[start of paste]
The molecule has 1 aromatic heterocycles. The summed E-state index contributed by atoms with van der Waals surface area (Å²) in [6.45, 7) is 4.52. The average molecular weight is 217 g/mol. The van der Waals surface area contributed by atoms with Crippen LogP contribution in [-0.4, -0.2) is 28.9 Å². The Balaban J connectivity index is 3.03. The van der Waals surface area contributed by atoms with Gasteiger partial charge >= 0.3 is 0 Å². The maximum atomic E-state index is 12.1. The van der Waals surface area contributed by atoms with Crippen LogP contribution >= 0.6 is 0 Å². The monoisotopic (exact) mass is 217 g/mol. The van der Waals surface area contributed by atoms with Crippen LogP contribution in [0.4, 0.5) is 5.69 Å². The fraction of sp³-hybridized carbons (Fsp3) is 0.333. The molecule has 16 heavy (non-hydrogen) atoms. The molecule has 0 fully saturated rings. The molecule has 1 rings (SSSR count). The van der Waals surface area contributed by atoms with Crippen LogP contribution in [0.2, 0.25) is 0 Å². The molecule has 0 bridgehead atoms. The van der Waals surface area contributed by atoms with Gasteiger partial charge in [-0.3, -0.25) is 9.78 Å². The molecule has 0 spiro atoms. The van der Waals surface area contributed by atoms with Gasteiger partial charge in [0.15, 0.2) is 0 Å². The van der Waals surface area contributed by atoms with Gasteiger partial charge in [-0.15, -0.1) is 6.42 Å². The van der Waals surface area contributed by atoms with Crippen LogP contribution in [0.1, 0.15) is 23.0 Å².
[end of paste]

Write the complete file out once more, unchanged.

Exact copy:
The molecule has 1 aromatic heterocycles. The summed E-state index contributed by atoms with van der Waals surface area (Å²) in [6.45, 7) is 4.52. The average molecular weight is 217 g/mol. The van der Waals surface area contributed by atoms with Crippen LogP contribution in [-0.4, -0.2) is 28.9 Å². The Balaban J connectivity index is 3.03. The van der Waals surface area contributed by atoms with Gasteiger partial charge >= 0.3 is 0 Å². The maximum atomic E-state index is 12.1. The van der Waals surface area contributed by atoms with Crippen LogP contribution >= 0.6 is 0 Å². The monoisotopic (exact) mass is 217 g/mol. The van der Waals surface area contributed by atoms with Crippen LogP contribution in [0.4, 0.5) is 5.69 Å². The fraction of sp³-hybridized carbons (Fsp3) is 0.333. The molecule has 16 heavy (non-hydrogen) atoms. The molecule has 0 fully saturated rings. The molecule has 1 rings (SSSR count). The van der Waals surface area contributed by atoms with Crippen LogP contribution in [0.2, 0.25) is 0 Å². The molecule has 0 bridgehead atoms. The van der Waals surface area contributed by atoms with Gasteiger partial charge in [-0.3, -0.25) is 9.78 Å². The molecule has 0 spiro atoms. The van der Waals surface area contributed by atoms with Gasteiger partial charge in [0.15, 0.2) is 0 Å². The van der Waals surface area contributed by atoms with Gasteiger partial charge in [-0.15, -0.1) is 6.42 Å². The van der Waals surface area contributed by atoms with Crippen LogP contribution in [0.1, 0.15) is 23.0 Å².